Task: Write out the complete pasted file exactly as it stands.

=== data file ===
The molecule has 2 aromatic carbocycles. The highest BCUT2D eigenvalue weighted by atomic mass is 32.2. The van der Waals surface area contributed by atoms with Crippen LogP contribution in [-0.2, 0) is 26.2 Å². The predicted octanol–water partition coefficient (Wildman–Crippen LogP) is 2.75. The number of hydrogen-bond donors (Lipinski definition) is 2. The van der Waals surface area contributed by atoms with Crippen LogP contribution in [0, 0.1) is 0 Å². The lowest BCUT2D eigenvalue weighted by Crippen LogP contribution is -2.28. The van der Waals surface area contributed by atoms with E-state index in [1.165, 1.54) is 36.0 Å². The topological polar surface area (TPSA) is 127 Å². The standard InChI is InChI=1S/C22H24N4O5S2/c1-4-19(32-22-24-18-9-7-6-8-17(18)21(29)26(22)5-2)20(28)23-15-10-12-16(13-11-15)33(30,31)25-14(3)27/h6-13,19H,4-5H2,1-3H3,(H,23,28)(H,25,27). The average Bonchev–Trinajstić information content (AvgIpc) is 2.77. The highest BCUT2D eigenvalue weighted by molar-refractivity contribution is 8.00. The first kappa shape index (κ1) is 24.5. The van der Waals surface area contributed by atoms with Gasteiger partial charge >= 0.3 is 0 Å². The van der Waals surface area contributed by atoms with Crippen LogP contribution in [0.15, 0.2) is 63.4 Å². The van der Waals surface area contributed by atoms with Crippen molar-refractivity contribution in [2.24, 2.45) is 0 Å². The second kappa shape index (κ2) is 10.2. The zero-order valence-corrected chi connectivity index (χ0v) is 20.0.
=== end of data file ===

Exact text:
The molecule has 2 aromatic carbocycles. The highest BCUT2D eigenvalue weighted by atomic mass is 32.2. The van der Waals surface area contributed by atoms with Crippen LogP contribution in [-0.2, 0) is 26.2 Å². The predicted octanol–water partition coefficient (Wildman–Crippen LogP) is 2.75. The number of hydrogen-bond donors (Lipinski definition) is 2. The van der Waals surface area contributed by atoms with Crippen LogP contribution in [0, 0.1) is 0 Å². The lowest BCUT2D eigenvalue weighted by Crippen LogP contribution is -2.28. The van der Waals surface area contributed by atoms with E-state index in [1.165, 1.54) is 36.0 Å². The topological polar surface area (TPSA) is 127 Å². The standard InChI is InChI=1S/C22H24N4O5S2/c1-4-19(32-22-24-18-9-7-6-8-17(18)21(29)26(22)5-2)20(28)23-15-10-12-16(13-11-15)33(30,31)25-14(3)27/h6-13,19H,4-5H2,1-3H3,(H,23,28)(H,25,27). The average Bonchev–Trinajstić information content (AvgIpc) is 2.77. The highest BCUT2D eigenvalue weighted by molar-refractivity contribution is 8.00. The first kappa shape index (κ1) is 24.5. The van der Waals surface area contributed by atoms with Gasteiger partial charge >= 0.3 is 0 Å². The van der Waals surface area contributed by atoms with Crippen LogP contribution in [0.15, 0.2) is 63.4 Å². The van der Waals surface area contributed by atoms with Crippen molar-refractivity contribution in [2.24, 2.45) is 0 Å². The second kappa shape index (κ2) is 10.2. The zero-order valence-corrected chi connectivity index (χ0v) is 20.0.